Over the past decade, the relationship between patients and providers has become more transactional. Today most patients chose health plans that incur high deductibles, high co-pays, and fewer premiums. For example, 81 percent of covered employees in the U.S. have insurance plans with deductibles and 68 percent of covered workers have a co-pay. In smaller businesses, 63 percent of employees have a deductible of $1,000 or more, and 36 percent have a $2,000 or higher deductible. Despite these ‘predictable’ expenses, few patients adequately anticipate their out-of-pocket costs and plan their expenses accordingly. A decade ago, patient payments generated about a tenth of medical practice revenue. Between 2009 and 2015, providers witnessed a 68 percent leap in out-of-pocket payments from insured patients, creating a host of challenges for effectively collecting patient responsibility. Below mentioned suggestions in your workflow could help you to predict and collect up to 95 percent of patient responsibility without any delays.
Effectively collecting patient responsibility requires two strategies. The first strategy is, proactive front-end operations to predict and collect accurate patient responsibility at the time of service. The second strategy is, quick and error-free claim submission processes to move claims out the door as promptly and cleanly as possible so that payers will be paid quickly. As you submit claims quickly, you will receive payer response quickly and you can send patient statements in 30 days in case of any missed patient responsibility. When it comes to collecting patient responsibility portion, time is money and speed is of the essence. Only 21 percent of patient balances that remain on the books for 120 days are ever collected. In other words, 79 percent of 120-day balances go down the drain. Billing the patient within 30 days of the time of service is crucial to stay ahead of the ‘collecting within 120-day’ rule.
Ensure accurate patient demographics and insurance data: Outdated or incorrect patient demographics and insurance information can result in insurance denials. To prevent this, ask for the patient’s contact and insurance information when the appointment is made and again at check-in. Almost every payer asks you to create an account in the provider portal, you can verify patient demographics and insurance information with a few clicks.
Verify insurance coverage and benefits: For every visit, you must verify the patient’s insurance coverage and benefits. Any service provided without eligibility verification could lead to non-payment. Take out eligibility reports and review deductibles, benefits, co-payments, and other patient responsibilities. Based on the patient’s benefits and how much of their deductible has been met, estimate the extent of the patient’s financial responsibility for the visit. If required obtain necessary referrals or prior authorizations.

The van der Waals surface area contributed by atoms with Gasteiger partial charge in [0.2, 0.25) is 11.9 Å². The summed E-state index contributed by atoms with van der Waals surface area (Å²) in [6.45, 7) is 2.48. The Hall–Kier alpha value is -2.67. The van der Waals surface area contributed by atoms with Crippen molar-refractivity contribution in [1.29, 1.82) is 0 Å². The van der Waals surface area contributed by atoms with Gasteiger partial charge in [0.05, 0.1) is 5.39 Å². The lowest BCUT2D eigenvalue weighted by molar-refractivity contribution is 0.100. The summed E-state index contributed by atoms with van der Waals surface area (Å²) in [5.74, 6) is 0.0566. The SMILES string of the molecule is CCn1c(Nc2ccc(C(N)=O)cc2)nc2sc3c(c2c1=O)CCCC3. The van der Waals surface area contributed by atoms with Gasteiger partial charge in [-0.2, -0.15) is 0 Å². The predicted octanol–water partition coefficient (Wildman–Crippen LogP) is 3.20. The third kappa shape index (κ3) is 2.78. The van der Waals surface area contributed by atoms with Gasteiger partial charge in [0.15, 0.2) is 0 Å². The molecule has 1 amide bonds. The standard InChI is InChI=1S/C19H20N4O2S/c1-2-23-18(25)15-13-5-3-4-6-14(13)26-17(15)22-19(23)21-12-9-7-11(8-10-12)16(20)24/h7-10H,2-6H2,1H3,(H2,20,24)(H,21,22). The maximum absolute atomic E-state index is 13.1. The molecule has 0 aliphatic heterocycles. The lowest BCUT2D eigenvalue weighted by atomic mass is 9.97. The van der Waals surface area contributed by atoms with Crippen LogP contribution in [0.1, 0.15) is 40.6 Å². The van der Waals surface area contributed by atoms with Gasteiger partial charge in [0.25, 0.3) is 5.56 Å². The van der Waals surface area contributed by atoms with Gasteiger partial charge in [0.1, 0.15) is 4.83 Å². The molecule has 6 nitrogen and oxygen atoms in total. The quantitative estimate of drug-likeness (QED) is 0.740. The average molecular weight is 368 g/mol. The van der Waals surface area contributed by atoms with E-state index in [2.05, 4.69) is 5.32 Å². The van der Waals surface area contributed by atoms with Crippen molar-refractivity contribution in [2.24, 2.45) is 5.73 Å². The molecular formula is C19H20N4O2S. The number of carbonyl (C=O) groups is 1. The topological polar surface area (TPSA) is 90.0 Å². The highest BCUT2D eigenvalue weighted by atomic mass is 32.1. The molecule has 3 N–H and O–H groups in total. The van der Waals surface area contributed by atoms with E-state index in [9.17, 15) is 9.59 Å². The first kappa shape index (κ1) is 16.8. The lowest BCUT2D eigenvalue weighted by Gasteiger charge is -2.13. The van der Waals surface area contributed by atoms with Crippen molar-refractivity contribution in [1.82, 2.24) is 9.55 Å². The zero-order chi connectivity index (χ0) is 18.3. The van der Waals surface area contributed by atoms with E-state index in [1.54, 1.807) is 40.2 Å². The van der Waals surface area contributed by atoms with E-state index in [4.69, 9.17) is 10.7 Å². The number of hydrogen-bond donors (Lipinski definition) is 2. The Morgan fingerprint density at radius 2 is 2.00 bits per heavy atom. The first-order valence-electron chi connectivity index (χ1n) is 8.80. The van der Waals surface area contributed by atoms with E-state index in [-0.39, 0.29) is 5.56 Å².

Communicate with the patient: Proactively communicate with your patients about services to be performed, how much will be their portion and the mode of payments. This clear communication about services and patient portion helps to build more trust towards practice. If required ask patients to talk to their insurance rep, to cross verify the total estimated cost for the service and patient responsibility.
Payment at the time of service: Remind patients about their responsibility to pay at the time of service in your auto-dialed, emailed, and mailed appointment reminders. Once the patient leaves your practice, it becomes really difficult to chase them for pending payments. More follow-ups for outstanding patient payments increase nothing but frustrations and practice expenses.
Focus on 100 percent collection: When the patient arrives or prior to the patient’s departure, your front-end staff should ask, “How would you like to pay today?” You have to set your communications and processes to collect 100 percent of patient responsibility every time.
Multiple payment methods: The greater the number of payment methods accepted, the greater the patient’s willingness and ability to pay. Options to consider include debit cards (including HSA and FSA), credit cards, cash, mobile payments, PayPal, and others.
Clean up outstanding balances: After implementing same-day payment policies, outstanding balances should not be an issue. If there was an unexpected insurance rollover and it hasn’t been paid, staff should ask how the patient would like to pay for it. You can take a printout or email a soft copy for an explanation of these outstanding balances.
Create a payment plan: If the amount due is beyond the patient’s ability to pay, create an easy-to-implement payment plan. For example, your practice management system should be able to automatically charge the patient’s debit or credit card according to an agreed-upon timeline. Many billing software allows you to save your patient’s card details and you can charge as per discussed payment plan.
The above suggestions will definitely help in effectively collecting patient responsibility at the time of service. All these suggestions are based on assumption that you have skilled and well-trained manpower to handle these revenue cycle activities. If you don’t have skilled manpower or struggling with high manpower attrition then think about outsourcing. MedicalBillersandCoders (MBC) can help you in collecting more patient responsibility within 120 days. We will share patient eligibility and benefits reports prior to patient visits and also obtain prior authorizations. Our revenue cycle experts will ensure more than 90 percent of clean claim submission, helping you collect quickly from payers also. To know more about our overall medical billing and coding services, contact us at firstname.lastname@example.org / 888-357-3226